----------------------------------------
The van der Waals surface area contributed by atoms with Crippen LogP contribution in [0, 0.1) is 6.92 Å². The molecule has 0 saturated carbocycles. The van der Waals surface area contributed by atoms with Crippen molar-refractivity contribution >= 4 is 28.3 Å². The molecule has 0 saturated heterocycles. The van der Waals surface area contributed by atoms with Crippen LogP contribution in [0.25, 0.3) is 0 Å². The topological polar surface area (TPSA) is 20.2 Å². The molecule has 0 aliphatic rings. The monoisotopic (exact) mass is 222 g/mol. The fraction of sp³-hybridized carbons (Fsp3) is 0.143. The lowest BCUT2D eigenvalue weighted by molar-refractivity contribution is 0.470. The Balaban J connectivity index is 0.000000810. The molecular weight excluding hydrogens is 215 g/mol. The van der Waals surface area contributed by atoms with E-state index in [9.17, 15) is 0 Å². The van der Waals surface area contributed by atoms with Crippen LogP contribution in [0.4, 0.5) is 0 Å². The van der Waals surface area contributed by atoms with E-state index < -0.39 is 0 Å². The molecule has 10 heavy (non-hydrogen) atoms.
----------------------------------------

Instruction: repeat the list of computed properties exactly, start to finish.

The van der Waals surface area contributed by atoms with Crippen LogP contribution in [0, 0.1) is 6.92 Å². The molecule has 0 saturated carbocycles. The van der Waals surface area contributed by atoms with Crippen molar-refractivity contribution >= 4 is 28.3 Å². The molecule has 0 saturated heterocycles. The van der Waals surface area contributed by atoms with Crippen LogP contribution in [0.25, 0.3) is 0 Å². The topological polar surface area (TPSA) is 20.2 Å². The molecule has 0 aliphatic rings. The monoisotopic (exact) mass is 222 g/mol. The fraction of sp³-hybridized carbons (Fsp3) is 0.143. The lowest BCUT2D eigenvalue weighted by molar-refractivity contribution is 0.470. The Balaban J connectivity index is 0.000000810. The molecular weight excluding hydrogens is 215 g/mol. The van der Waals surface area contributed by atoms with E-state index in [9.17, 15) is 0 Å². The van der Waals surface area contributed by atoms with Crippen LogP contribution in [0.4, 0.5) is 0 Å². The van der Waals surface area contributed by atoms with E-state index < -0.39 is 0 Å². The molecule has 10 heavy (non-hydrogen) atoms.